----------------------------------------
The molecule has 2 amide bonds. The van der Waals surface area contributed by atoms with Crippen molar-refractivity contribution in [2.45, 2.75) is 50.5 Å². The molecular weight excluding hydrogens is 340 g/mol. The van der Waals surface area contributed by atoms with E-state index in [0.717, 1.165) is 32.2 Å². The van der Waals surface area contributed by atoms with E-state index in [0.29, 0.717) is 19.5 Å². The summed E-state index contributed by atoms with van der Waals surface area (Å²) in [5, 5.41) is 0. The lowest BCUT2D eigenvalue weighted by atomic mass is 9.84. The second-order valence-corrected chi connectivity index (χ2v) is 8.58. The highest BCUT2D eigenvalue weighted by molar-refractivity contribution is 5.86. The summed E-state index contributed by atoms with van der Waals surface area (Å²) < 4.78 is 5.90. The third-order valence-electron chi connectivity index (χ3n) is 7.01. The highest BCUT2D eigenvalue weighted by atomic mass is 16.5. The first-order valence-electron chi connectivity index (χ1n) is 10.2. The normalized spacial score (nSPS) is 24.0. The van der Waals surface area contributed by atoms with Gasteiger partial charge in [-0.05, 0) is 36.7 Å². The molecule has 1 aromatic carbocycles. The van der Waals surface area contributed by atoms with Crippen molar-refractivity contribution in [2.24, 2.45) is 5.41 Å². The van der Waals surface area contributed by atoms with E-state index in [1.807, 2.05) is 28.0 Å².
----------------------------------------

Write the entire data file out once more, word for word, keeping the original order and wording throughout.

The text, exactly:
The molecule has 2 amide bonds. The van der Waals surface area contributed by atoms with Crippen molar-refractivity contribution in [2.45, 2.75) is 50.5 Å². The molecular weight excluding hydrogens is 340 g/mol. The van der Waals surface area contributed by atoms with E-state index in [0.717, 1.165) is 32.2 Å². The van der Waals surface area contributed by atoms with E-state index in [0.29, 0.717) is 19.5 Å². The summed E-state index contributed by atoms with van der Waals surface area (Å²) in [5, 5.41) is 0. The lowest BCUT2D eigenvalue weighted by atomic mass is 9.84. The second-order valence-corrected chi connectivity index (χ2v) is 8.58. The highest BCUT2D eigenvalue weighted by molar-refractivity contribution is 5.86. The summed E-state index contributed by atoms with van der Waals surface area (Å²) < 4.78 is 5.90. The third-order valence-electron chi connectivity index (χ3n) is 7.01. The highest BCUT2D eigenvalue weighted by atomic mass is 16.5. The first-order valence-electron chi connectivity index (χ1n) is 10.2. The normalized spacial score (nSPS) is 24.0. The van der Waals surface area contributed by atoms with Gasteiger partial charge in [-0.05, 0) is 36.7 Å². The molecule has 1 aromatic carbocycles. The van der Waals surface area contributed by atoms with Crippen molar-refractivity contribution in [2.24, 2.45) is 5.41 Å². The van der Waals surface area contributed by atoms with E-state index in [1.807, 2.05) is 28.0 Å².